GFCA Responds to Overturning of z-MOD

GFCA Responds to Overturning of z-MOD

Virginia Supreme Court voids ZMOD; back to 1,200-page zoning ordinance

The 1978 z-MOD

The 1978 z-MOD

On March 23, the Virginia Supreme Court published a decision declaring the Fairfax County Zoning Ordinance, zMOD, "void ab initio.”

The Supreme Court reversed the circuit court's dismissal of residents' claims against Fairfax County's Board of Supervisors and held that the circuit court erred. The result of the decision is the former 1200-page 1978 Zoning Ordinance is reinstated by the county. 

The decision  noted that:

Fairfax County residents David Berry, Carol A. Hawn, Helen H. Webb, and Adrienne A. Whyte (collectively "Residents") filed the case Berry v. Board of Supervisors in 2021. The Residents claimed that the Board violated Virginia law by considering and voting on zMOD in an electronic meeting and that any action or approval should be void.

The Great Falls Citizens Association  (GFCA) released a statement on Tuesday, March 28, noting that the Board of Supervisors adopted zMOD on March 23, 2021, during COVID-19, when Virginia law authorized the county to operate during emergencies and perform essential services related to "continuity of government operations."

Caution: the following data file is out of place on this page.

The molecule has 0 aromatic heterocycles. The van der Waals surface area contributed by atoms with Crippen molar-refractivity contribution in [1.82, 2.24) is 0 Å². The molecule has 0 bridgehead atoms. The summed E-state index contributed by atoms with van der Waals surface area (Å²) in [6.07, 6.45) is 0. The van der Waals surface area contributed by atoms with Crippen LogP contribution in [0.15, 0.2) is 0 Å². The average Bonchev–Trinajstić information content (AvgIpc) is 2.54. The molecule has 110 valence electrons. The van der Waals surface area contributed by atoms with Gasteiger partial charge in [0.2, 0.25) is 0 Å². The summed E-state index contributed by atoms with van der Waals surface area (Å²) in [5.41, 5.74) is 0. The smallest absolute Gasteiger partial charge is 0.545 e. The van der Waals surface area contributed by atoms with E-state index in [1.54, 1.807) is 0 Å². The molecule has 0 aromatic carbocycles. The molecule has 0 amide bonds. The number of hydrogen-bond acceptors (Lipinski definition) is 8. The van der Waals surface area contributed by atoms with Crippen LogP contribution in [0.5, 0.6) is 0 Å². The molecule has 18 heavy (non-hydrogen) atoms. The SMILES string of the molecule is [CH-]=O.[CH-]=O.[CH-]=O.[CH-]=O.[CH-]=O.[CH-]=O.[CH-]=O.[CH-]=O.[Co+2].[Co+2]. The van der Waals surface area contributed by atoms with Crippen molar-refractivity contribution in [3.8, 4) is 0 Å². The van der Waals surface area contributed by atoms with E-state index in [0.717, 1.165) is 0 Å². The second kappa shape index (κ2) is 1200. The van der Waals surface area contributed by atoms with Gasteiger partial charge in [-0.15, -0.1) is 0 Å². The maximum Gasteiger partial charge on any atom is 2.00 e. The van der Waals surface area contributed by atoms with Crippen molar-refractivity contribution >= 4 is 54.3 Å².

"Ultimately, the Supreme Court disagreed and concluded that the board’s failure to comply with Virginia’s Freedom of Information Act’s (VFOIA) open meeting requirements rendered zMOD void ab initio."

GFCA says, "zMOD has been controversial from the start. It quickly expanded well beyond its original stated purposes to provide what zoning officials described as much-needed reformatting and restructuring; a more user-friendly, more readable, and a more up-to-date framework of zoning." GFCA says Fairfax County must react to the Court's decision and consider its practical and policy implications. Consequently, the GFCA will closely monitor the process as it develops.” 

“ZMOD became effective on July 1, 2021 and applied to all zoning approvals or amendments (i.e., rezonings including subsidiary plans, special exceptions, special permits, variances, modifications and waivers) approved by the Board, the Planning Commission or the Board of Zoning Appeals after that time,” said law firm Bean, Kinney and Korman on its “About Real Estate” blog. “The Court’s decision leaves the County residents, property owners, developers and lenders suddenly facing a very uncertain land use regulatory landscape. … This calls into question the validity of all of the zoning actions … which were approved or amended since July 1, 2021.”